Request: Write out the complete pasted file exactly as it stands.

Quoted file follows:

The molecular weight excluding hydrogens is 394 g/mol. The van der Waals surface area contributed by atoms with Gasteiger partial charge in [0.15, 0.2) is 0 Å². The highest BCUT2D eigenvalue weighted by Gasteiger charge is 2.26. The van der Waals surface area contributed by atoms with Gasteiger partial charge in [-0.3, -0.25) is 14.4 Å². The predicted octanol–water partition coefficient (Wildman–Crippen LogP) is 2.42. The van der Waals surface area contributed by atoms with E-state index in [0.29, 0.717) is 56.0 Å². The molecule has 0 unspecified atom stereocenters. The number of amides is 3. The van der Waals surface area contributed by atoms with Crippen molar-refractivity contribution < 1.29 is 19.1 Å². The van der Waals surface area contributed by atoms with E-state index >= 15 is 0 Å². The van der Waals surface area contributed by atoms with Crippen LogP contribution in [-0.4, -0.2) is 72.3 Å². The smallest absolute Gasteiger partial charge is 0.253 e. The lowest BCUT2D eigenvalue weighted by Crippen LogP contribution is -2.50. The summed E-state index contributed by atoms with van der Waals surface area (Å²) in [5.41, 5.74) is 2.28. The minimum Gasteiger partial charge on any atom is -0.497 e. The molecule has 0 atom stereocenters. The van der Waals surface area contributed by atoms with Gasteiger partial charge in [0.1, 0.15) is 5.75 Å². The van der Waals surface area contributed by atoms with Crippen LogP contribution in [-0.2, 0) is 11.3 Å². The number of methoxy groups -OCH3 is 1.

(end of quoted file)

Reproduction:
The molecular weight excluding hydrogens is 394 g/mol. The van der Waals surface area contributed by atoms with Gasteiger partial charge in [0.15, 0.2) is 0 Å². The highest BCUT2D eigenvalue weighted by Gasteiger charge is 2.26. The van der Waals surface area contributed by atoms with Gasteiger partial charge in [-0.3, -0.25) is 14.4 Å². The predicted octanol–water partition coefficient (Wildman–Crippen LogP) is 2.42. The van der Waals surface area contributed by atoms with E-state index in [0.29, 0.717) is 56.0 Å². The molecule has 0 unspecified atom stereocenters. The number of amides is 3. The van der Waals surface area contributed by atoms with Crippen molar-refractivity contribution < 1.29 is 19.1 Å². The van der Waals surface area contributed by atoms with E-state index >= 15 is 0 Å². The van der Waals surface area contributed by atoms with Crippen LogP contribution in [-0.4, -0.2) is 72.3 Å². The smallest absolute Gasteiger partial charge is 0.253 e. The lowest BCUT2D eigenvalue weighted by Crippen LogP contribution is -2.50. The summed E-state index contributed by atoms with van der Waals surface area (Å²) in [5.41, 5.74) is 2.28. The minimum Gasteiger partial charge on any atom is -0.497 e. The molecule has 0 atom stereocenters. The van der Waals surface area contributed by atoms with Gasteiger partial charge in [0.1, 0.15) is 5.75 Å². The van der Waals surface area contributed by atoms with Crippen LogP contribution in [-0.2, 0) is 11.3 Å². The number of methoxy groups -OCH3 is 1.